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Old Feb 04, 2012, 10:10 AM
Herk
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Virginia USA
Joined Jun 2007
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I'm not monitoring this particular discussion, but I do have some relevant news that is probably of interest to some who are participating here.

Michael Selig has now posted downloadable versions of his low speed wind tunnel studies on his website at the University of Illinois.

http://www.ae.illinois.edu/m-selig/uiuc_lsat.html

Also included there are other publications and reports that would be of interest to designers.
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Old Feb 04, 2012, 04:42 PM
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Sydney
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Thanks Herk - very interesting to catch up with the results of Selig's later work. Certainly worth adding to your list pants.
John
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Old Feb 04, 2012, 11:59 PM
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Quote:
Originally Posted by lincoln View Post
This paper is kind of fun, but is probably not the place to start:
http://hdl.handle.net/2060/19930081303
Try searching for Prandtl old papers here:
http://ntrs.nasa.gov/search.jsp
LOTS of other interesting stuff on NTRS if you poke around. Also, some of the British aeronautic sites have fun stuff, for instance, about delta wings and conical camber.
Classic stuff, and not entirely obscure. You might also try a web search for some of Ilan Kroo's stuff at Stanford.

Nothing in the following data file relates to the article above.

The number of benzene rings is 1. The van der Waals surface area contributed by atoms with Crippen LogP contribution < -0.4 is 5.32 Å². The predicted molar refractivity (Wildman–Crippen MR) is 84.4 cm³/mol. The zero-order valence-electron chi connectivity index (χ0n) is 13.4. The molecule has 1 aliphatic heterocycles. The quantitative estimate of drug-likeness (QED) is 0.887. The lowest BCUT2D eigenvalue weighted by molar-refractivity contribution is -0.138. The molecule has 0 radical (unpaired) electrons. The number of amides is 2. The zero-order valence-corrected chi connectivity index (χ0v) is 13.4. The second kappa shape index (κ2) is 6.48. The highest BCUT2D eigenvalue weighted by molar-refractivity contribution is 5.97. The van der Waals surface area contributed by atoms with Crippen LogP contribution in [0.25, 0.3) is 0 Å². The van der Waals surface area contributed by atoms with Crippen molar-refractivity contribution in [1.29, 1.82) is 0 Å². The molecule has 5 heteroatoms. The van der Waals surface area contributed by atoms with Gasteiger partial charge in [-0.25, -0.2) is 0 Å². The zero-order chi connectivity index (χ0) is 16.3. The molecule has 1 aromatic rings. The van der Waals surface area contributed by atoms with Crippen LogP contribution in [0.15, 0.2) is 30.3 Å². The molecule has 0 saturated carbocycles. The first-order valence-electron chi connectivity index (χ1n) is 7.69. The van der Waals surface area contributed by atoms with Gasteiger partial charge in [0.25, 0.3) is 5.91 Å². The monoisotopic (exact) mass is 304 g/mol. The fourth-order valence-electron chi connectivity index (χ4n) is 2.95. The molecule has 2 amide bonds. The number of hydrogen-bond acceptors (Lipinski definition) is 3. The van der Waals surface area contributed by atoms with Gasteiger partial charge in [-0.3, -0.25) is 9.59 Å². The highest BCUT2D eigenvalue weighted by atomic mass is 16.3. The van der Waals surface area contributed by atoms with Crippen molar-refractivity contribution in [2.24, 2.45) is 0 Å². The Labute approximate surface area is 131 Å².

I suppose these may not be terribly basic, although one might argue that Prandtl is basic as in supporting lots of more advanced stuff. Dover Publications often has classic texts reprinted for cheap. One is "Theory of Wing Sections".

I seem to recall there are TWO Martin Simons aero books. I once ordered the simpler one by mistake. The more complicated one may not be totally crammed with equations, but it has quite a few, and I find it has reasonably clear explanations.

If you can find a library with Kitplanes magazine, Barnaby Wainfan's articles can be educational and interesting, though usually not terribly challenging. Not sure if it's on line, but his lecture to TWITT on the Facetmobile is quite entertaining. (TWITT sells a tape but it is certainly not free.)

There are probably a few classic texts I'm not aware of. However, I liked Timoshenko's Strength of Materials books, parts 1 and 2. Not sure what they'd be like without instruction, though. Also, Thomas and Finney for Calculus. These may have to be from the library, though, as they are probably expensive. On the other hand, maybe the older editions can be obtained used.
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If you're looking to design and build stuff, you really know what you want, and have a lot of self discipline, then MIT may be worth investigating. At least if it's anything like it used to be as far as lab stuff goes. For instance, some students from there gave our RC club a presentation on the solar RC aircraft they made that stayed up for many hours without batteries, just on the immediate current for the cells. If it's still there, they have an aero workshop that always has a bunch of wind tunnel models being constructed, and perhaps they still have some parts from Daedelus lying around, plus the old foam cutter. (Hmmm... it's been a LONG time, maybe not. A better user interface would be nice.) A couple of people I met managed to build airplanes in the Hobby Shop. I was at an airport some years ago, looking for someone's dropped tow line (full scale) and looked up to see one of these airplanes landing!

I understand the place is less monastic than it used to be, but I'm sure you would still need lots of focus and energy.
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You might want to think early about what you are willing to do and not do. Depending on your politics, anyway. I think there's a fair amount of aerospace R&D in weapons that goes into projects some people might consider objectionable.

If you are really serious, you might ask mitkid on RC groups for advice. Best to do some homework first so he knows you're for real. I think he's at Aurora or at least some place that makes really amazing UAV's.